However, Nepali Keti, I’ve got all the arts and crafts materials needed to build an oversized turn-of-millenium replica Nokia brick. On second thoughts, a spangly modern clam-shell “Hello Moto” moterola would be better. Are you ready to make a point?

“Ke? Sinema ma! Siiinneeeemmaaaa! Film Herchhu! Ke bhaneko? “

I guess social behaviour has to find its own balance over time. I don’t know why Nepali’s seem to care less about each other in public. I don’t know if it matters. Certainly worth further pondering.

In the case of the cinema, perhaps a more effective approach would be to slip a little public information in before each film. Slowly it might soak in. This is quite good. Perhaps Kiran Joshi could animate a Nepali version.

Magar woman from Pyuthan, Nepal

Magar woman from Pyuthan, originally uploaded by rpb1001.

I visited Pyuthan recently. Where is that? See here: Five hours drive north of Butwal on dusty roads brings you to a very beautiful valley. It is spring now so the wide valley floors are completely green and visually very appealing.

This woman is a Magar. I liked her nose-ring.

View On Black


I am posting this on this blog as this race is upcoming and has no website as of today. Please feel free to forward, and post any questions you have below. For more information about previous races, see here: – next year promises to have again a 100km race, and on trail as opposed to road as for previous years. Good luck all participants!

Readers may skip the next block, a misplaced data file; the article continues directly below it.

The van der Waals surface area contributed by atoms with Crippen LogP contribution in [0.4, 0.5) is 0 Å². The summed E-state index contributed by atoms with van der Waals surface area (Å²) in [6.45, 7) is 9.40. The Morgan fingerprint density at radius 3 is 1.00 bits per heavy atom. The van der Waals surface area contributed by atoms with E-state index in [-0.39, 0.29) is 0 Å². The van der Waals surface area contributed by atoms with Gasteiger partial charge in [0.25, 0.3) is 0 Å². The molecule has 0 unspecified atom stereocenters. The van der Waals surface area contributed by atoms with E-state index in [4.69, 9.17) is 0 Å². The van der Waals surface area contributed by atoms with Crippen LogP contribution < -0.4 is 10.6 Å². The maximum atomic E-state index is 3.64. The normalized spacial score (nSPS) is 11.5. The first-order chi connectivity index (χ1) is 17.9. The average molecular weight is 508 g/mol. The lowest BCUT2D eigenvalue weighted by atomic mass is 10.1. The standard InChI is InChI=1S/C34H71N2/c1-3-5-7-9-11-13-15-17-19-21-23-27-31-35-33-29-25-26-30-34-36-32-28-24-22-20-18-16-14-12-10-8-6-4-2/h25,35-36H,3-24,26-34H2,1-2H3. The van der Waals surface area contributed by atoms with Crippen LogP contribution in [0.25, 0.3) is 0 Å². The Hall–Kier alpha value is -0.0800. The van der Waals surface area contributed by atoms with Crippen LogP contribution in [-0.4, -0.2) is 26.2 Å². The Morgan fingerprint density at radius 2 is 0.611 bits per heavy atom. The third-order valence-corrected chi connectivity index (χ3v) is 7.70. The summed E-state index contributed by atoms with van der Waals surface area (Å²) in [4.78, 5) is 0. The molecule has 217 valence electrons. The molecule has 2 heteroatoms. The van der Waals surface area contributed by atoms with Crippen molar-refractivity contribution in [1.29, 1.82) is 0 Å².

A great challenge to all Runners in Nepal: 4TH ANNAPURNA ULTRA TRAIL RACE 27 MARCH 2010

Routes: 35KM and 71KM

Starting – Barahi Hotel
Run along lakeside on road for about 2 km, then uphill on trail to Sarangkot
Sarangkot Checkpoint 1 –
Nau Dada – Check Point 2
From Nau Dada to Kande Old Mule track will be used then road until Lumle
Lumle – Check Point 3
Chandrakot – Guide Point Only
Birenthati – Check Point 4 and Finishing Point (35km and 71km)
Sudme – Check Point 5 and 19
Tikhedhunga – Check Point 6 and 18
Ulleri Mid – Check Point 7 and 17
Ulleri Top – Check Point 8 and 16
Ban Thati – Check Point 9 and 15
Nange Thait – Check Point 10 and 14
Ghorepani – Check Point 11 And 13
Poon Hill – Check Point 12
Downhill and Finishing Point at Birethati.
90-95% of the route is trail


24/25 March – All Foreign Participants Report Summit Hotel (Main sponsor)
Participants go Kathmandu-Pokhara by domestic flight or bus according to their personal preference and budget
26 March – 3pm Registration and 4pm – Final Race Briefing at Barahi Hotel Pokhara
27 March – 0630 Race Start
28 March – 1030 Prizes Distribution/Photos and 1130 Lunch Party 1230 – Programme Ends
Participants remain in PKR or return to Kathmandu by domestic flight or micro bus according to their personal preference and budget


Entry Fee (GBP 100 for the 71km and GBP 50 for the 35km) to be paid to Chief Organizer (Ramesh Battachan) on 26 March at Registration Programme 3pm.
This includes:
a.   Race Participation
b.   Official T Shirt
c.   Certificate of Participation
d.   Medal of Participation
e.   Souvenir for Foreign Runners
f.    Cash Prizes 1st-5th position (71km only)
g.   Trophies for 1st-5th position  (71km only)
Entry Fees for Nepalese runners is FREE.  Entry Fees raised from foreign runners are used to sponsor the fooding and lodging of non-Pokhara based Nepalese runners.